Does anyone know why?
The manager of the restaurant slipped in behind our traveling companion and carefully looped the straps of her purse around the top left corner of the chair where she had been sitting. Everyone at the table immediately understood what he had done.
We were all comfortably seated at tables on the sidewalk in front of the restaurant. It was 10:00 p.m., late by Yon standards, but not by local customs. But it was the last night together for our REI Adventures, Inc. group. Delays getting to Athens from the islands meant we had to act like grownups in a big city and eat late, or skip our group farewell dinner. We were not yet ready to let go of the experience or our new friends, so we followed the group to dinner and ordered expresso as soon as we sat down. Fortunately, no purses were snatched.
In contrast, late afternoon of the second day with REI, we boarded a huge ferry and cruised across the Aegean Sea for Tinos Island. Our abode for two nights on the island was the Onar Hotel in Tinos Town. It felt more like a very comfortable bed and breakfast than a hotel, with every day starting with a breakfast spread of marvelous food grown or raised within a few miles of the hotel. The hotel staff made you feel like family and when some in our group, anxious to go explore, realized they had forgotten to lock their hotel room door, a voice boomed out: “Don’t worry, no need to lock your doors here.” After all, it is Paradise.
Our REI guide, Christos Lepouras, was well prepared for our trip and always seemed to be in the right place at the right time. On our third REI day, we began hiking to a monastery from the village of Feletados. The hiking was tougher and the wind was blowing hard when we reached the monastery. The monastery was empty on this day, but it was a perfect place to seek respite from the wind and wait for those going to the top of the climb to return. After we left the monastery, the wind got stronger and the trail got steeper, making it difficult to follow the trail. By the time we found the top, my legs were shaking from fatigue, Parkinson’s and the tension. The views from the top – all the way to Aegean Sea – made it worthwhile, though.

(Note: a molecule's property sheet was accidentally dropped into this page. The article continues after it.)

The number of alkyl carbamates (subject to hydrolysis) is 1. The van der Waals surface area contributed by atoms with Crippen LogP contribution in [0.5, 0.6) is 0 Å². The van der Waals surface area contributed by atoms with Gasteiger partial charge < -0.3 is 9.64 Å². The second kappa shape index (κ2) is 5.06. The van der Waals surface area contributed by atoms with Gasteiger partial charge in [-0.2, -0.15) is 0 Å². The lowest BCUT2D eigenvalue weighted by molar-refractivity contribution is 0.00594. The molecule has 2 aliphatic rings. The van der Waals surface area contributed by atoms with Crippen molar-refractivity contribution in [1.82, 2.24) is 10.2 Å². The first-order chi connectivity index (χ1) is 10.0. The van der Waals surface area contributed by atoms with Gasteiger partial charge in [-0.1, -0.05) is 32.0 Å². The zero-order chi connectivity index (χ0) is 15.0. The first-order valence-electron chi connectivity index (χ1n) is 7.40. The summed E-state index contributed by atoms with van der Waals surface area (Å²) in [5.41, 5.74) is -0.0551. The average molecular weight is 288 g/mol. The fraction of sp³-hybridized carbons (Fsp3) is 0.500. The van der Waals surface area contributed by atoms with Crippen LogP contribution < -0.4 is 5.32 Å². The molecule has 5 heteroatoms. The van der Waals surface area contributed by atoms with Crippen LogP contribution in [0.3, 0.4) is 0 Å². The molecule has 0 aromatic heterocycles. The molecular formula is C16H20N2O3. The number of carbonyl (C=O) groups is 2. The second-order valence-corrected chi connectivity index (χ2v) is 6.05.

On the way down we walked through small villages and saw the rounded granite boulders that make the area geologically unique from the rest of Greece. There were always beautiful wild flowers everywhere. We also saw the “dovecotes,” small white buildings used to attract and raise doves for food and for fertilizer! For some reason, we never went in one.
Having survived the toughest part of the day, I got a lesson on how quickly a distraction can cause harm. The Church of Panagia Evangelistria (Church to the Virgin Mary) sits atop a hill, a short walk from our hotel. We were working our way up the hill, when for just a moment I turned my head left to see a small elderly woman working her way down the hill while hanging on for all she was worth to a wheel chair with a large man in it. I cannot tell you what happened to the wheel chair because my toe struck the side of a 4-inch high concrete protector.
Many of us know that awful feeling of realizing we are about to go airborne and knowing the ending is not going to be good. In the best of all worlds we get a second to minimize the impact and the injury. Of course, we also have time to make it worse.
In this, my traveling companions gave me quite high marks for the tuck and roll that allowed me to avoid scrapping layers of skin off or severely bruising or breaking any body part. But I paid a price for fighting the forces of gravity and momentum, torqueing my injured hamstring pretty good.
From Tinos, we ferried to Naxos Island, the largest in the Cyclades Island group (220 islands). Renowned for its white marble and the unfinished sculptures of Kouros, many of the sculptures have been in the same location for over 2,500 years. The tallest peak in the Cyclades (3290’) and the place where Zeus grew up, Mount Zas, is here, and of course, we climbed it.
Our last island was Santorini; the favorite of many. No doubt this is due to its “geological morphology”; Once an island that more or less formed a circle, volcanic activity sunk the middle of the island and formed a caldera. An entire civilization was destroyed in 2000 BC, although a lot of the structures they built were preserved when buried by volcanic ash. The hike along the edge of the caldera from our hotel through Fira to the village of Oia, approximately 7 miles, was the scenic high point of the trip. The clear cobalt blue water right beside us when we started, soon found itself 330 feet below us. Along the way we walked by and through stores, restaurants and bars built into the walls and caves on the side of the great caldera wall. At the other end the sun danced while hundreds watched it disappear.
I know this is a running column, not a travel column. But traveling and running are so ingrained into my character, they have been almost inseparable. Even when the running is limited by injury, it is still something special when the vast deep blue Aegean Sea is off to one side and island peaks off to the other. A pair of running shoes provide much needed freedom of exploration. The kind of freedom that makes one wonder why more doors can’t be left unlocked and why the Golden Age of Athens, with so much inventiveness and progress for humans, lasted for such a short period.